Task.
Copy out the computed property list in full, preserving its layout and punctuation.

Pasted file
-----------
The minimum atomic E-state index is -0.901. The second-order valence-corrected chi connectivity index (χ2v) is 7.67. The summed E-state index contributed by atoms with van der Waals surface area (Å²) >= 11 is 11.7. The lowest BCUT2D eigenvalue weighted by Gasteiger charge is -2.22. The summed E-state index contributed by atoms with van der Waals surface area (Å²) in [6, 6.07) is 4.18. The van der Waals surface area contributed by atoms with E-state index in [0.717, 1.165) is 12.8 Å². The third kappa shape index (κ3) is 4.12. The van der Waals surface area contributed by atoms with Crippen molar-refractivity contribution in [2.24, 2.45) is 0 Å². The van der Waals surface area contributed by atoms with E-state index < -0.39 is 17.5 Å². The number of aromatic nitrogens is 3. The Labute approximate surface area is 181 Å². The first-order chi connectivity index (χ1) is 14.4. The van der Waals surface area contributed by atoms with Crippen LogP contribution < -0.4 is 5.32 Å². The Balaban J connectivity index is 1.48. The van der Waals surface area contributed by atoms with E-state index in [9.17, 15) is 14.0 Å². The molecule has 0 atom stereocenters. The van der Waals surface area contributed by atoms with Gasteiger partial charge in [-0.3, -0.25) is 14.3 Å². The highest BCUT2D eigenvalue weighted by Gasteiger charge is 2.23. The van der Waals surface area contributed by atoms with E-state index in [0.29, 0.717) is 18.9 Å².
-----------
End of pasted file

The minimum atomic E-state index is -0.901. The second-order valence-corrected chi connectivity index (χ2v) is 7.67. The summed E-state index contributed by atoms with van der Waals surface area (Å²) >= 11 is 11.7. The lowest BCUT2D eigenvalue weighted by Gasteiger charge is -2.22. The summed E-state index contributed by atoms with van der Waals surface area (Å²) in [6, 6.07) is 4.18. The van der Waals surface area contributed by atoms with E-state index in [0.717, 1.165) is 12.8 Å². The third kappa shape index (κ3) is 4.12. The van der Waals surface area contributed by atoms with Crippen molar-refractivity contribution in [2.24, 2.45) is 0 Å². The van der Waals surface area contributed by atoms with E-state index < -0.39 is 17.5 Å². The number of aromatic nitrogens is 3. The Labute approximate surface area is 181 Å². The first-order chi connectivity index (χ1) is 14.4. The van der Waals surface area contributed by atoms with Crippen LogP contribution < -0.4 is 5.32 Å². The Balaban J connectivity index is 1.48. The van der Waals surface area contributed by atoms with E-state index in [9.17, 15) is 14.0 Å². The molecule has 0 atom stereocenters. The van der Waals surface area contributed by atoms with Gasteiger partial charge in [-0.3, -0.25) is 14.3 Å². The highest BCUT2D eigenvalue weighted by Gasteiger charge is 2.23. The van der Waals surface area contributed by atoms with E-state index in [0.29, 0.717) is 18.9 Å².